Photograph by Francois Portman
There is also good news. Trib, Hous's foster brother, also released from rehab, is doing exceptionally well. Francois caught him cheekily stealing his mother's dinner, and having a grand time working on becoming an urban hawk. He's become quite the prince of Astoria Park. Here is Cathy again. This time about sighting Trib now named Buster by the Astoria community.

The day we released Hank, (More on Hank/Houston 2 coming up next. D.B.) when we were leaving the park I spotted Trib or Buster as you all call him now. He was sitting on a lift under the bridge just hanging out. I caught a glimpse of him out of the corner of my eye and I yelled at Bobby...stop the car there is Trib !!!!!!!!!!!! He stopped and backed up, he asked me , how do you know that is Trib ? I said, “Look at that face...I would know it anywhere !!!!!!!!!!!!!” Sure enough... we waited a little while and everyone was taking pictures. The whole time he was standing on one foot. The left foot he had tucked up under himself. He was preening himself and looking at everyone looking at him, when he finally put the left foot down, there it was....the orange band !!! He looks beautiful. And it was funny, when I was looking through the camera lens at him, he cocked his head almost all the way upside down and was looking at me. I was saying to myself that he was looking at me as though to say...”Hey mom, where have you been?

Photograph by Francois Portmann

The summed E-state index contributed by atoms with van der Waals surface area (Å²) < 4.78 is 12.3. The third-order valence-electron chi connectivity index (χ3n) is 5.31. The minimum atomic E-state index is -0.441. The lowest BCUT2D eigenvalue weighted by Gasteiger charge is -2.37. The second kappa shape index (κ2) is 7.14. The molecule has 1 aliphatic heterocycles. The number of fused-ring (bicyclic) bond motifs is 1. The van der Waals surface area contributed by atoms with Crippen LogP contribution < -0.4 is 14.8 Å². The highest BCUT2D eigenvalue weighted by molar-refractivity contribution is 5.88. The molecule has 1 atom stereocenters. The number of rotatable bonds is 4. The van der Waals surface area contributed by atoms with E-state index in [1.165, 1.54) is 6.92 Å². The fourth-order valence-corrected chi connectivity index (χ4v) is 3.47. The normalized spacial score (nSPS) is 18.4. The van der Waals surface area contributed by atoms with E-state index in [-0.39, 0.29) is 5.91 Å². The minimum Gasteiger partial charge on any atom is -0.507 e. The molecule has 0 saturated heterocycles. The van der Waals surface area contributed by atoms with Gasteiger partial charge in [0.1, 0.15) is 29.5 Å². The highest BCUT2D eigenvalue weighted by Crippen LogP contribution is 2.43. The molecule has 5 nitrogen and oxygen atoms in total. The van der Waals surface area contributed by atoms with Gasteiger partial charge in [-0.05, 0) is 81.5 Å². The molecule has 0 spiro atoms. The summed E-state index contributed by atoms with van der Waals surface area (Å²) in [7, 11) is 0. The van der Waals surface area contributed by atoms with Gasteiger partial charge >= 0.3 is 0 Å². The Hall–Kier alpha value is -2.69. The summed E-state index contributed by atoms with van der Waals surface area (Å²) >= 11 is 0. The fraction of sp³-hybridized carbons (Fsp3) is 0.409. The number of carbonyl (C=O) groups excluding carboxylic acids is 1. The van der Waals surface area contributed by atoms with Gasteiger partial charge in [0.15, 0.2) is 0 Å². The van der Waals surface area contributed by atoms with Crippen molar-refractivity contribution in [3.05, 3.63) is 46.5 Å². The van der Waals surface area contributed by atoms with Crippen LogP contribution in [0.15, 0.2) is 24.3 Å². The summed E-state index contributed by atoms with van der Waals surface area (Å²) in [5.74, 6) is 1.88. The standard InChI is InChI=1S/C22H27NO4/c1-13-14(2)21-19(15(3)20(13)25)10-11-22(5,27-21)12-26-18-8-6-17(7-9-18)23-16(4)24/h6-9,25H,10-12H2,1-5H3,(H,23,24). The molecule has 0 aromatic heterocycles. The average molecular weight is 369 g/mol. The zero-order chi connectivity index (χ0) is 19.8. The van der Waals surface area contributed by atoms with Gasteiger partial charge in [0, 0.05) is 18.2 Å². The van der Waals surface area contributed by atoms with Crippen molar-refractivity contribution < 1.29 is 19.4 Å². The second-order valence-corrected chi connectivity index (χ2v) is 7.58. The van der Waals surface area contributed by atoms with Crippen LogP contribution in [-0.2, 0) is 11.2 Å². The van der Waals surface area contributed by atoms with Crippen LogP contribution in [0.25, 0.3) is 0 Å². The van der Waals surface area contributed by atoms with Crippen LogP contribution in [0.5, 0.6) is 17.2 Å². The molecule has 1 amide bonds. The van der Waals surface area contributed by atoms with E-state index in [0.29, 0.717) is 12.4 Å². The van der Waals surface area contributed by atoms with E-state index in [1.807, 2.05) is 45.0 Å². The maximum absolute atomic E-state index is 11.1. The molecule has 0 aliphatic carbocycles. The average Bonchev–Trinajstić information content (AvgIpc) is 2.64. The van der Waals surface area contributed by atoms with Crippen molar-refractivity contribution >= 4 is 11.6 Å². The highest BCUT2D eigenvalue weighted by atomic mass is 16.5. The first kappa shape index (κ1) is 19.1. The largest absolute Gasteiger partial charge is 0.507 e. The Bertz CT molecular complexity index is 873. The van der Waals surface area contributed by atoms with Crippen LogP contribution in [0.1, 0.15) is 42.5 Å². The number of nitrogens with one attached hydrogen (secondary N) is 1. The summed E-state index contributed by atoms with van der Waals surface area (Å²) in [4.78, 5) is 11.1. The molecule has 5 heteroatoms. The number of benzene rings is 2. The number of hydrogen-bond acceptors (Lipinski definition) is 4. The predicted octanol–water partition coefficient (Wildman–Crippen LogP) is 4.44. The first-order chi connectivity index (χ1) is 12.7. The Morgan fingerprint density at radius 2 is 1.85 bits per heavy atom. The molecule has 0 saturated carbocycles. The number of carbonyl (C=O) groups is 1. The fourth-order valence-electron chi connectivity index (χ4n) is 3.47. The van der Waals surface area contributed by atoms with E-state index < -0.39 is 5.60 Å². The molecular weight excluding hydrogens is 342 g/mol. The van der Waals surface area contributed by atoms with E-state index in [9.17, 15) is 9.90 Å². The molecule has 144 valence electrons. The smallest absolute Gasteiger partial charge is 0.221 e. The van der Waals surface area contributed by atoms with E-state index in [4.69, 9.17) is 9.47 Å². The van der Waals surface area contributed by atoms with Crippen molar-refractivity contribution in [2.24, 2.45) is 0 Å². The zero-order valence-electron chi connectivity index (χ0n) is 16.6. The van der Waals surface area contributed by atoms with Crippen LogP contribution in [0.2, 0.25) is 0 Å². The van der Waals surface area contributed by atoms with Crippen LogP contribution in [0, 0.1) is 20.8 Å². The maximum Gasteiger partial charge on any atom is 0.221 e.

Cathy Horvath holds Hank/Houston 2, minutes before his release in Astoria Park.

Photograph by Francois Portmann
Bobby, Sadie, and Cathy Horvath watch the newly released Hank. (Correction this isn't H2/Hank this is Trib/Buster.)

Photograph by Francois Portman
Hank/H2 was last sighted when he was released. Photographer Francois Portmann, who was there for the release, came back the next day to check on Hank and couldn't find him. James O'Brien of the Origin of the Species Blog also hunted to no avail. Hank had just vanished.

It's possible that since Hank was capable of feeding himself, he just took off for new less crowded hunting grounds, he'd been cooped up perhaps he needed an adventure, or that perhaps if he didn't beg and cue Athena and Atlas to foster him that they helped him on his way. Either way, he is no longer in Astoria Park, at least that anyone can find. Perhaps even, he flew up very high, saw his natal territory and decided he'd prefer the Lower Eastside and the company of his own mother. You never know.

Remember the adage--Never underestimate a Red-tail!

All Photographs of Athena of Astoria Park by Francois Portmann

The day after Hank's release when Francois went to look for him, he didn't find Hank but he did discover Athena taking a bath in the river. And here is Francois's beautiful sequence of the beautiful Athena's bath.

All photographs of Athena by Francois Portmann